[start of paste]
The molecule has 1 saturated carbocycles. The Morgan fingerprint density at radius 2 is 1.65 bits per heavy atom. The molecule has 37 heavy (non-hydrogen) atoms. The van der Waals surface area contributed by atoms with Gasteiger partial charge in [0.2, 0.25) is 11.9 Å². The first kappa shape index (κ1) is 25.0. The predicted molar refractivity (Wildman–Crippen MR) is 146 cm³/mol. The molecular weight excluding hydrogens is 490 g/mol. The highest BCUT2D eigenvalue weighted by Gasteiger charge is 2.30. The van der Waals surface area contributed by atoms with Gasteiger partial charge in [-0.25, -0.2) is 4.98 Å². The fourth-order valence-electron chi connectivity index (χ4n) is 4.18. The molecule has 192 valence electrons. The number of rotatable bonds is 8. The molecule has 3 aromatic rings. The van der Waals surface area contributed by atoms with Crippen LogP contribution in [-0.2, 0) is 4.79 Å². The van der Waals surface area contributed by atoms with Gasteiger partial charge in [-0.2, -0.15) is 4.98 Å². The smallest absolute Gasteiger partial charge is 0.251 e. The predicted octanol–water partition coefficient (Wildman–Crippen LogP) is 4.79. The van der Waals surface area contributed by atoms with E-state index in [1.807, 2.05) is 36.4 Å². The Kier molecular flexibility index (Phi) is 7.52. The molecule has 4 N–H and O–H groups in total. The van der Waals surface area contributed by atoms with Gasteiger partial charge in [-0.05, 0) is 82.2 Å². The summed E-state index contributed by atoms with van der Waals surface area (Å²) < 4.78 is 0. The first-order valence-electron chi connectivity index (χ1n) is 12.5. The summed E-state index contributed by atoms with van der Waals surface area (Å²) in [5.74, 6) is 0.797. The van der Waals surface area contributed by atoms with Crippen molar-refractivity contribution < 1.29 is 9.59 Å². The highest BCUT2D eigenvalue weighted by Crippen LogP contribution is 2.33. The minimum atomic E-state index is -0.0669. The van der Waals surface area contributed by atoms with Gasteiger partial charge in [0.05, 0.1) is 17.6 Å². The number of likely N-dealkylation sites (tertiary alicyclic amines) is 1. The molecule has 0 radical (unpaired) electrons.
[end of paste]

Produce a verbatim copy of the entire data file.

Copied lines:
The molecule has 1 saturated carbocycles. The Morgan fingerprint density at radius 2 is 1.65 bits per heavy atom. The molecule has 37 heavy (non-hydrogen) atoms. The van der Waals surface area contributed by atoms with Gasteiger partial charge in [0.2, 0.25) is 11.9 Å². The first kappa shape index (κ1) is 25.0. The predicted molar refractivity (Wildman–Crippen MR) is 146 cm³/mol. The molecular weight excluding hydrogens is 490 g/mol. The highest BCUT2D eigenvalue weighted by Gasteiger charge is 2.30. The van der Waals surface area contributed by atoms with Gasteiger partial charge in [-0.25, -0.2) is 4.98 Å². The fourth-order valence-electron chi connectivity index (χ4n) is 4.18. The molecule has 192 valence electrons. The number of rotatable bonds is 8. The molecule has 3 aromatic rings. The van der Waals surface area contributed by atoms with Crippen LogP contribution in [-0.2, 0) is 4.79 Å². The van der Waals surface area contributed by atoms with Gasteiger partial charge in [-0.2, -0.15) is 4.98 Å². The smallest absolute Gasteiger partial charge is 0.251 e. The predicted octanol–water partition coefficient (Wildman–Crippen LogP) is 4.79. The van der Waals surface area contributed by atoms with E-state index in [1.807, 2.05) is 36.4 Å². The Kier molecular flexibility index (Phi) is 7.52. The molecule has 4 N–H and O–H groups in total. The van der Waals surface area contributed by atoms with Gasteiger partial charge in [-0.05, 0) is 82.2 Å². The summed E-state index contributed by atoms with van der Waals surface area (Å²) < 4.78 is 0. The first-order valence-electron chi connectivity index (χ1n) is 12.5. The summed E-state index contributed by atoms with van der Waals surface area (Å²) in [5.74, 6) is 0.797. The van der Waals surface area contributed by atoms with Crippen molar-refractivity contribution < 1.29 is 9.59 Å². The highest BCUT2D eigenvalue weighted by Crippen LogP contribution is 2.33. The minimum atomic E-state index is -0.0669. The van der Waals surface area contributed by atoms with Gasteiger partial charge in [0.05, 0.1) is 17.6 Å². The number of likely N-dealkylation sites (tertiary alicyclic amines) is 1. The molecule has 0 radical (unpaired) electrons.